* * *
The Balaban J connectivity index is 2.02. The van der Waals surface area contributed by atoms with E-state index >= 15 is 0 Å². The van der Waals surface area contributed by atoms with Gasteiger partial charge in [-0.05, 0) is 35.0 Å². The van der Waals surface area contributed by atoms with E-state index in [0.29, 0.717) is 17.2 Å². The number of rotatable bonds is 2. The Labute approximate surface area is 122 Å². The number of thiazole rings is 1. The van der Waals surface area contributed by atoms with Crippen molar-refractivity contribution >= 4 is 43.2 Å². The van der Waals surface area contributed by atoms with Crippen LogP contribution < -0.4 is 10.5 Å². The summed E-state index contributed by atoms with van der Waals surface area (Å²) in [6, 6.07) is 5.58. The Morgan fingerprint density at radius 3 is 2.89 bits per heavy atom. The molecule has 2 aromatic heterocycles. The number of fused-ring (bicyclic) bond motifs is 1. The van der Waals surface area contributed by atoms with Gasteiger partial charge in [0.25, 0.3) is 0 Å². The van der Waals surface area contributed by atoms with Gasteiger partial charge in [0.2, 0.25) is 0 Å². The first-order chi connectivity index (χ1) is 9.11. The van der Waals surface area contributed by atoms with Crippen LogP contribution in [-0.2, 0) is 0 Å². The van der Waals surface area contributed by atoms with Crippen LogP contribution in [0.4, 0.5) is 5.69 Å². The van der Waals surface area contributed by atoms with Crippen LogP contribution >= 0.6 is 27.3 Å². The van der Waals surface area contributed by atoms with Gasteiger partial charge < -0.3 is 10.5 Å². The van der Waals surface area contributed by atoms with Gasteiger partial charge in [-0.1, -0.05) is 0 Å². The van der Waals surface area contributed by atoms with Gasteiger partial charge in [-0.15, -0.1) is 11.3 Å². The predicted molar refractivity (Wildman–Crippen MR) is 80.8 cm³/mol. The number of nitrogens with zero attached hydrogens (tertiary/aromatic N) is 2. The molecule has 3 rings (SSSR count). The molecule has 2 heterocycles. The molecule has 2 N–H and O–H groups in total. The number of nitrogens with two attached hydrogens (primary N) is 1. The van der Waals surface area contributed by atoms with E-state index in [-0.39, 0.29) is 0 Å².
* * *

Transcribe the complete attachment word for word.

The Balaban J connectivity index is 2.02. The van der Waals surface area contributed by atoms with E-state index >= 15 is 0 Å². The van der Waals surface area contributed by atoms with Gasteiger partial charge in [-0.05, 0) is 35.0 Å². The van der Waals surface area contributed by atoms with E-state index in [0.29, 0.717) is 17.2 Å². The number of rotatable bonds is 2. The Labute approximate surface area is 122 Å². The number of thiazole rings is 1. The van der Waals surface area contributed by atoms with Crippen molar-refractivity contribution >= 4 is 43.2 Å². The van der Waals surface area contributed by atoms with Crippen LogP contribution < -0.4 is 10.5 Å². The summed E-state index contributed by atoms with van der Waals surface area (Å²) in [6, 6.07) is 5.58. The Morgan fingerprint density at radius 3 is 2.89 bits per heavy atom. The molecule has 2 aromatic heterocycles. The number of fused-ring (bicyclic) bond motifs is 1. The van der Waals surface area contributed by atoms with Gasteiger partial charge in [0.25, 0.3) is 0 Å². The van der Waals surface area contributed by atoms with Gasteiger partial charge in [0.2, 0.25) is 0 Å². The first-order chi connectivity index (χ1) is 9.11. The van der Waals surface area contributed by atoms with Crippen LogP contribution in [-0.2, 0) is 0 Å². The van der Waals surface area contributed by atoms with Crippen LogP contribution in [0.4, 0.5) is 5.69 Å². The van der Waals surface area contributed by atoms with Crippen LogP contribution >= 0.6 is 27.3 Å². The van der Waals surface area contributed by atoms with Gasteiger partial charge < -0.3 is 10.5 Å². The van der Waals surface area contributed by atoms with Gasteiger partial charge in [-0.1, -0.05) is 0 Å². The van der Waals surface area contributed by atoms with Gasteiger partial charge in [-0.15, -0.1) is 11.3 Å². The predicted molar refractivity (Wildman–Crippen MR) is 80.8 cm³/mol. The number of nitrogens with zero attached hydrogens (tertiary/aromatic N) is 2. The molecule has 3 rings (SSSR count). The molecule has 2 heterocycles. The molecule has 2 N–H and O–H groups in total. The number of nitrogens with two attached hydrogens (primary N) is 1. The van der Waals surface area contributed by atoms with E-state index in [-0.39, 0.29) is 0 Å².